NIOBRARA, Nebraska (KTIV) - The COVID-19 Coronavirus is in the headlines this year. Last year, flooding was dominating much of our news coverage.
On March 14, a year ago, the dam near Spencer, Nebraska failed and sent ice chunks and water racing downstream causing lots of damage to the village of Niobrara, Nebraska.
Part of the town was devastated, and the wave of water and ice destroyed the main bridge over the Morman Canal on Highway 12.
The detour time around the bridges was anywhere from 45 minutes to an hour and a half.
A few months later, state officials completed a temporary bridge that would eliminate that detour for most residents.
There is still some minor flooding, but most of the water has receded.
Work is moving forward on a permanent replacement to the washed-out bridge and should be completed by this fall.
Several businesses in Niobrara, Nebraska were damaged or wiped out from the break. The Country Cafe in town was no exception.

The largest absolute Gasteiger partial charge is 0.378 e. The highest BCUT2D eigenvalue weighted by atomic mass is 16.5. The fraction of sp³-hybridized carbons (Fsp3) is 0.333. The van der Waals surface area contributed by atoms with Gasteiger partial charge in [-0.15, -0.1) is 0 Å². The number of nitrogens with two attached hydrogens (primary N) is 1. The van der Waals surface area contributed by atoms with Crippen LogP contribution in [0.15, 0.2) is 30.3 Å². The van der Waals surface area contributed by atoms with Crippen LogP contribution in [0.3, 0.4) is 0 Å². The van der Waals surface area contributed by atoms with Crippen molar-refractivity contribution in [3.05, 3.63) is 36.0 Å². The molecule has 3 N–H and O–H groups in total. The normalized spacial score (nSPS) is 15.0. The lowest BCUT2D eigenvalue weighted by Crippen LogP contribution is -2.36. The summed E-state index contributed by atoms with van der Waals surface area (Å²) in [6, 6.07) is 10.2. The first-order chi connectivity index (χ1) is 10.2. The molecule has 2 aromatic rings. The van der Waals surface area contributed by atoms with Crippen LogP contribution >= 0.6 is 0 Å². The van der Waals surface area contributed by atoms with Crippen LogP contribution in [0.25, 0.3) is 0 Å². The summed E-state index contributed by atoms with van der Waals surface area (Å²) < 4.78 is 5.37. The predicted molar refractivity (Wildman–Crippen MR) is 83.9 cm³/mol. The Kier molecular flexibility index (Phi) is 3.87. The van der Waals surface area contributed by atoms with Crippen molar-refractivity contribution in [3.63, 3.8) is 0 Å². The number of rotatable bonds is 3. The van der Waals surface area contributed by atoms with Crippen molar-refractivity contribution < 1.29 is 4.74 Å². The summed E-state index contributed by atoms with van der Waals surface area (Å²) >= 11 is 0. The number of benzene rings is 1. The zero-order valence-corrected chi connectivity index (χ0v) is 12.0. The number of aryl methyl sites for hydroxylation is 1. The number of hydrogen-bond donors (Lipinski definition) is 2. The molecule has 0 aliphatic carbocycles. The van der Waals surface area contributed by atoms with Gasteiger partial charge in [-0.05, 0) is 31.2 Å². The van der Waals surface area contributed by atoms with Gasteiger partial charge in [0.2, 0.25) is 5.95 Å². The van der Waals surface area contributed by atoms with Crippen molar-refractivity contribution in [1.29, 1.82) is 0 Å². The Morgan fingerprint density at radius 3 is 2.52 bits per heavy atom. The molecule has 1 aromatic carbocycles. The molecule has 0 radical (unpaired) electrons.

That cafe was destroyed by floodwaters and large chunks of ice. However, today the business is thriving.
According to the owner, the cafe was able to re-open with help from the community.
"We've had a lot of help, a lot of volunteers, people from Nebraska helping with a lot of things, equipment, food, and just everybody was very helpful," said Laura Sucha, owner of The Country Cafe.
The Country Cafe continues to serve the people of Niobrara daily, and the owner also says they have even had an increase in business since reopening last year.
All of the flooding in Niobrara was caused from the dam break North of Spencer.
Last March, It took us a couple of days just to be able to reach the scene and only by air. KTIV's Al Joens brought us the first video of the aftermath as he flew over the area a year ago.
Now, the dam looks mostly the same, but the highway bridge just downriver that was damaged has a temporary bridge in place.
The state is also working to get a permanent bridge in place at that location.